Global oil prices are plunging.
The current price of oil stands at $45 a barrel on Sunday, November 16, 2015. Factors are not just the additional oil being introduced by the Middle East, but also by the United States whose domestic production has nearly doubled over the last six years.
In addition, increased energy-efficient vehicles and the demand for electric cars is reducing demand.
Individual motorists are enjoying the reduced prices at the pump. Energy prices are also down which means cost of living is reduced by the falling prices.
However, the downside is that so-called oil rich countries will lose their main revenue stream and this will affect global economic stability. In fact, any economy which relies on the sale of crude oil will be at risk, including the oil states of the U.S.
OPEC is still refusing to interfere with the increased availability.
— Forbes (@Forbes) November 15, 2015
— Bloomberg TV (@BloombergTV) November 15, 2015
In fact, Saudi Arabia is considering a major re-shift in its economy away from oil.
Saudi Arabia officials have admitted to the Telegraph that relying 80-85 percent of government income left the country vulnerable to oil price fluctuations.
“The economic council believes that this is a window of opportunity to create new prospects for economic diversification.”
There has been what economists call the “curse” of oil rich states which paradoxically dooms one-trick-pony economies into paying people to work in fake jobs as revenue from oil profits keep a country from investing in markets that would diversify the economy.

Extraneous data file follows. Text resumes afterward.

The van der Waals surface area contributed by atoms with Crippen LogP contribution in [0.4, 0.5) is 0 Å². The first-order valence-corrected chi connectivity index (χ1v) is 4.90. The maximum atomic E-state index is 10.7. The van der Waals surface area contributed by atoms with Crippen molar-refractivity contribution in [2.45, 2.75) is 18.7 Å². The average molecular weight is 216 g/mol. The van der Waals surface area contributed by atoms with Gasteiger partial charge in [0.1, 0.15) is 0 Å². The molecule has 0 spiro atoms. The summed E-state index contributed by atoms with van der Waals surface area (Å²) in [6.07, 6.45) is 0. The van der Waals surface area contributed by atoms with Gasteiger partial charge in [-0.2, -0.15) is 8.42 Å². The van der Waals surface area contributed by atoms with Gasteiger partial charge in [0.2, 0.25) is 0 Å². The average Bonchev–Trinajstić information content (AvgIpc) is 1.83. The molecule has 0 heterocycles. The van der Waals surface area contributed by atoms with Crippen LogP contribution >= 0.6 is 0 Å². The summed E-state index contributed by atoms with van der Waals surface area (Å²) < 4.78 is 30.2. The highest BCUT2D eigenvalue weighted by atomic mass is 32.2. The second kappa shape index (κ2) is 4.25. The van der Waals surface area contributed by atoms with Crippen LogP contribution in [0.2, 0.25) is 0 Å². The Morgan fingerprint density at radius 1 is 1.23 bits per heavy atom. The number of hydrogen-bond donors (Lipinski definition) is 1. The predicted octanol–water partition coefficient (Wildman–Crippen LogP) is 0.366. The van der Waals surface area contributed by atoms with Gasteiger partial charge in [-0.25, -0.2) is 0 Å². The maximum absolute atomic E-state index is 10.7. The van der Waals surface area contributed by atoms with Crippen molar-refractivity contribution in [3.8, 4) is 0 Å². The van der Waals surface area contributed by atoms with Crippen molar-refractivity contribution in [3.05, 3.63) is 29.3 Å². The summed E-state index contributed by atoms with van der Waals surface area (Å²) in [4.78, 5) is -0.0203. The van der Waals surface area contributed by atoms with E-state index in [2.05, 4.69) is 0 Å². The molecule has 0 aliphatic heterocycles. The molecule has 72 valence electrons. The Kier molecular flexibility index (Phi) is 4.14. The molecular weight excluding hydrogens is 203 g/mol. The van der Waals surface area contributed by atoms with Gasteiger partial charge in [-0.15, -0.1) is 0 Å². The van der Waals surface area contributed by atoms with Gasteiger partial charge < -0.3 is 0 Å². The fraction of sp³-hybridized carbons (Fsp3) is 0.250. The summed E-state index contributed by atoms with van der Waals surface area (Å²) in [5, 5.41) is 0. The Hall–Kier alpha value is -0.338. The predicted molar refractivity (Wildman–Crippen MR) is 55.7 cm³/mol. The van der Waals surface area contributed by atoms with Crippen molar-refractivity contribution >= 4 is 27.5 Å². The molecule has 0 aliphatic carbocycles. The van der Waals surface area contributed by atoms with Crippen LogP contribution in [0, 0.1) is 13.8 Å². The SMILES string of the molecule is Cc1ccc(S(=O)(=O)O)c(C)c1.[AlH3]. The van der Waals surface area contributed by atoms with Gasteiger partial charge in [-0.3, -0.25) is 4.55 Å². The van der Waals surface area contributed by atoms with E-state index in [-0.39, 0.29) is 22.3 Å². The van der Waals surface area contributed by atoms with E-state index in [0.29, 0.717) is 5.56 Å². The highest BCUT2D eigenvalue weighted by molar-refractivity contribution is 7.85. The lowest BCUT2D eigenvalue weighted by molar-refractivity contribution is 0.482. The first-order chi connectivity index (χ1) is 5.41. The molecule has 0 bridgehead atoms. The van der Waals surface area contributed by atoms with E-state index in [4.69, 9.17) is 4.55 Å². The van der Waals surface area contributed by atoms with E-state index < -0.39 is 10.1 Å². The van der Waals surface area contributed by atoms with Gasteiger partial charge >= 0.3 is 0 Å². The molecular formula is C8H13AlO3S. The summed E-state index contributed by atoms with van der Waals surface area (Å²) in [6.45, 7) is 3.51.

These profits are half when oil prices are half and this means that the economy is already seeing more people in jobs, including a new female work force.
Saudi Arabia is also imposing taxes for the first time, for example, a property tax was proposed at the Shura Council.
Subsidies on fuel would also end and an increase in business enterprise would help transition to a modern sustainable economy. However, with oil prices likely to increase in line with previous short-term drops in prices, it is unlikely that the pressure to evolve the oil rich economy will continue enough to make rapid change possible.
One unexpected benefit is that the falling oil prices are hitting Islamic State, which depends on oil sales to fund its ground operations between Iraq and Syria.
With increasing air strikes by Russia, the United States, and now France after the Paris Attacks in which 129 people were brutally murdered by Islamic terrorists, and the decreasing price of oil means IS will only have a third of its oil revenue of 2013 during its biggest rise. The tipping point could be in favor of terrorism going bankrupt due to falling oil prices.
[Photo by Justin Sullivan / Getty Images]